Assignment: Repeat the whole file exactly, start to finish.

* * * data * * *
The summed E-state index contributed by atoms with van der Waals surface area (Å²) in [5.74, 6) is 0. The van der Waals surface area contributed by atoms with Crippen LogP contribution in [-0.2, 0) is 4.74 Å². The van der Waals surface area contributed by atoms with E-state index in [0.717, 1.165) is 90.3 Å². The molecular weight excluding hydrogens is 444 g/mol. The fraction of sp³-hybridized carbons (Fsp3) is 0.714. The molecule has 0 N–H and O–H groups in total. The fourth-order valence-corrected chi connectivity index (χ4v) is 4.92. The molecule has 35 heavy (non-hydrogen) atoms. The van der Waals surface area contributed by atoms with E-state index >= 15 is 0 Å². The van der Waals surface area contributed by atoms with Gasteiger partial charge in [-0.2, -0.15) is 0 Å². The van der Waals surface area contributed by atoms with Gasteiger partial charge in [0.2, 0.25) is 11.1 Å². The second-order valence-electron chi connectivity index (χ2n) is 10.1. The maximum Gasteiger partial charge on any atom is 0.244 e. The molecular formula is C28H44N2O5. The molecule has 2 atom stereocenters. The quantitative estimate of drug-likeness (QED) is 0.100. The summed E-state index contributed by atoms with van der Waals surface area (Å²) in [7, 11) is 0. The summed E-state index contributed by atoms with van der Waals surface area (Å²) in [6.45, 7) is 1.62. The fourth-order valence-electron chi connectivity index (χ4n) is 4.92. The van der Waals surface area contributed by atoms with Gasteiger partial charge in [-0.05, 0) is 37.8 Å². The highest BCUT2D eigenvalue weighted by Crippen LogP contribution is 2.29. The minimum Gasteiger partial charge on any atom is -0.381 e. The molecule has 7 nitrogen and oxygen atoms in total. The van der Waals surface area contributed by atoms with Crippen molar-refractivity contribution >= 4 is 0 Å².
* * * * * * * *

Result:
The summed E-state index contributed by atoms with van der Waals surface area (Å²) in [5.74, 6) is 0. The van der Waals surface area contributed by atoms with Crippen LogP contribution in [-0.2, 0) is 4.74 Å². The van der Waals surface area contributed by atoms with E-state index in [0.717, 1.165) is 90.3 Å². The molecular weight excluding hydrogens is 444 g/mol. The fraction of sp³-hybridized carbons (Fsp3) is 0.714. The molecule has 0 N–H and O–H groups in total. The fourth-order valence-corrected chi connectivity index (χ4v) is 4.92. The molecule has 35 heavy (non-hydrogen) atoms. The van der Waals surface area contributed by atoms with E-state index >= 15 is 0 Å². The van der Waals surface area contributed by atoms with Gasteiger partial charge in [-0.2, -0.15) is 0 Å². The van der Waals surface area contributed by atoms with Gasteiger partial charge in [0.2, 0.25) is 11.1 Å². The second-order valence-electron chi connectivity index (χ2n) is 10.1. The maximum Gasteiger partial charge on any atom is 0.244 e. The molecular formula is C28H44N2O5. The molecule has 2 atom stereocenters. The quantitative estimate of drug-likeness (QED) is 0.100. The summed E-state index contributed by atoms with van der Waals surface area (Å²) in [7, 11) is 0. The summed E-state index contributed by atoms with van der Waals surface area (Å²) in [6.45, 7) is 1.62. The fourth-order valence-electron chi connectivity index (χ4n) is 4.92. The van der Waals surface area contributed by atoms with Gasteiger partial charge in [-0.05, 0) is 37.8 Å². The highest BCUT2D eigenvalue weighted by Crippen LogP contribution is 2.29. The minimum Gasteiger partial charge on any atom is -0.381 e. The molecule has 7 nitrogen and oxygen atoms in total. The van der Waals surface area contributed by atoms with Crippen molar-refractivity contribution >= 4 is 0 Å².